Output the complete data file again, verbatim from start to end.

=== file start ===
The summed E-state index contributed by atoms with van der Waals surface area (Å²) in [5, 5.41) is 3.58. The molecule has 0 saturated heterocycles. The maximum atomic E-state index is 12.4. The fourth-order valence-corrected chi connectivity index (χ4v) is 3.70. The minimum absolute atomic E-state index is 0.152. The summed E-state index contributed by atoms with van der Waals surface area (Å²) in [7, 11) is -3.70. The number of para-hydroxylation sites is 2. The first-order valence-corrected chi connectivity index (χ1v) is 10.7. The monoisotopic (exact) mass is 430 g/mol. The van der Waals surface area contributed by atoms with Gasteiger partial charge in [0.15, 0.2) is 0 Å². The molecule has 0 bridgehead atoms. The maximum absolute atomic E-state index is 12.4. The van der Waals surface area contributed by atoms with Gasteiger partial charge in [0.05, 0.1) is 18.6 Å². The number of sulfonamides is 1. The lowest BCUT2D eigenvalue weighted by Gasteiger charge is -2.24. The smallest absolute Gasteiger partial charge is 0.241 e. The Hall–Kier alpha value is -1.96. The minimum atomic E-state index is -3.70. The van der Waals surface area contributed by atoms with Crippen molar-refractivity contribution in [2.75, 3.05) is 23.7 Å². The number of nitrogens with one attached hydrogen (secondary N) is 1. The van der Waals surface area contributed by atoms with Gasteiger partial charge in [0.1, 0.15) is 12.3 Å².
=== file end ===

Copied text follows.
The summed E-state index contributed by atoms with van der Waals surface area (Å²) in [5, 5.41) is 3.58. The molecule has 0 saturated heterocycles. The maximum atomic E-state index is 12.4. The fourth-order valence-corrected chi connectivity index (χ4v) is 3.70. The minimum absolute atomic E-state index is 0.152. The summed E-state index contributed by atoms with van der Waals surface area (Å²) in [7, 11) is -3.70. The number of para-hydroxylation sites is 2. The first-order valence-corrected chi connectivity index (χ1v) is 10.7. The monoisotopic (exact) mass is 430 g/mol. The van der Waals surface area contributed by atoms with Gasteiger partial charge in [0.15, 0.2) is 0 Å². The molecule has 0 bridgehead atoms. The maximum absolute atomic E-state index is 12.4. The van der Waals surface area contributed by atoms with Gasteiger partial charge in [0.05, 0.1) is 18.6 Å². The number of sulfonamides is 1. The lowest BCUT2D eigenvalue weighted by Gasteiger charge is -2.24. The smallest absolute Gasteiger partial charge is 0.241 e. The Hall–Kier alpha value is -1.96. The minimum atomic E-state index is -3.70. The van der Waals surface area contributed by atoms with Crippen molar-refractivity contribution in [2.75, 3.05) is 23.7 Å². The number of nitrogens with one attached hydrogen (secondary N) is 1. The van der Waals surface area contributed by atoms with Gasteiger partial charge in [0.1, 0.15) is 12.3 Å².